The owners of a luxury hotel in Panama City that ousted the Trump Organization as property managers last year accused it on Monday of evading taxes in Panama and creating a “false light” around the hotel’s finances.
The accusations, made in a legal filing in Manhattan federal court, are fraught with potential diplomatic and legal complexities for President Trump. They essentially assert that his family business cheated a foreign government, a claim the Trump Organization characterized in a statement as “completely false.”
The president’s company, the filing alleges, “also made fraudulent and false claims to the Panamanian tax authorities” to “cover up its unlawful activities.” This was originally detected during an audit last year by that country’s tax agency, according to the filing.
It was not possible to immediately verify accusations in the filing that the Trump Organization did not fulfill its obligation as managers to ensure all the hotel’s taxes were paid, including those related to the Trumps’ management fees. Panamanian law imposes a tax on commissions paid to foreign businesses, but the Trumps’ management fees may have qualified for an exemption.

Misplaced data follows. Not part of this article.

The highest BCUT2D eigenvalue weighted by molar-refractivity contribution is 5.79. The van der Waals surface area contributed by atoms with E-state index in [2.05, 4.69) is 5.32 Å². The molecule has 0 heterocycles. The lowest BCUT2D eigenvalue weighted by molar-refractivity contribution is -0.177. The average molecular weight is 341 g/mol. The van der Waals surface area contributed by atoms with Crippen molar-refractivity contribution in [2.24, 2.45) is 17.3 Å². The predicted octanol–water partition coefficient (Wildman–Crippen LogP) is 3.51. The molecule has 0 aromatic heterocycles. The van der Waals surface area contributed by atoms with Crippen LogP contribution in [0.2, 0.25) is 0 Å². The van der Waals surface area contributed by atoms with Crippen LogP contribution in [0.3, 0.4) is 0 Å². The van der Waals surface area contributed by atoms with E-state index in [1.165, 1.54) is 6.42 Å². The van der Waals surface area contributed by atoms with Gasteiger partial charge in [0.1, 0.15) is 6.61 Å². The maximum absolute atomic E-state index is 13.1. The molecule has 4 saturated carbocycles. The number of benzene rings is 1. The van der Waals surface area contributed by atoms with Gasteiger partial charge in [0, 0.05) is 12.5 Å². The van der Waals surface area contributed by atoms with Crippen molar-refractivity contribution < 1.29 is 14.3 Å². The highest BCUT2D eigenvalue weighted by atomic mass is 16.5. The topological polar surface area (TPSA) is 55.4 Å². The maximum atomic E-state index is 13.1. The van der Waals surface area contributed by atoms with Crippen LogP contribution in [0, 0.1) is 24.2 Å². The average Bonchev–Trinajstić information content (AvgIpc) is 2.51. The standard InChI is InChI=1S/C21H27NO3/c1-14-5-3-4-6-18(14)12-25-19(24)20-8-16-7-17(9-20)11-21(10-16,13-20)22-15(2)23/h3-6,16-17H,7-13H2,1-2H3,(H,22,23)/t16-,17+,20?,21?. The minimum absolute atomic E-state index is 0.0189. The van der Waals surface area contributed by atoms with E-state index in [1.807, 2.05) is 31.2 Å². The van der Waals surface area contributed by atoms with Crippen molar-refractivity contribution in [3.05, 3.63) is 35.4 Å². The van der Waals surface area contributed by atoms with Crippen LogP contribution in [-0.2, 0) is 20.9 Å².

The filing does not make clear how much money may be owed — or for how long the Trump Organization may have failed to pay the taxes — but suggests that the company’s actions on this and other matters exposed the hotel’s owners to millions of dollars in liability.
The Trump Organization said the accusations were misdirected. “To the extent any taxes were to be withheld,” the company’s statement said, it was the responsibility of the hotel owners, not the Trump Organization, which “did not evade any taxes.” The statement added that the tax decisions were made on the advice of an international accounting firm.
The filing comes as the Trump Organization is waging battle with congressional Democrats investigating the president’s personal finances. While those investigations present more immediate political threats to Mr. Trump, the Panama dispute could open a new line of attack on the president’s business and provide fodder for his critics.
The filing also alleges, among other claims, that the Trump Organization understated employee salaries in reports to the Panamanian social security agency, which may have reduced the hotel’s social security tax payments. Collectively, the company’s actions made “the financial and operational performance of the hotel appear in a false light,” the filing says.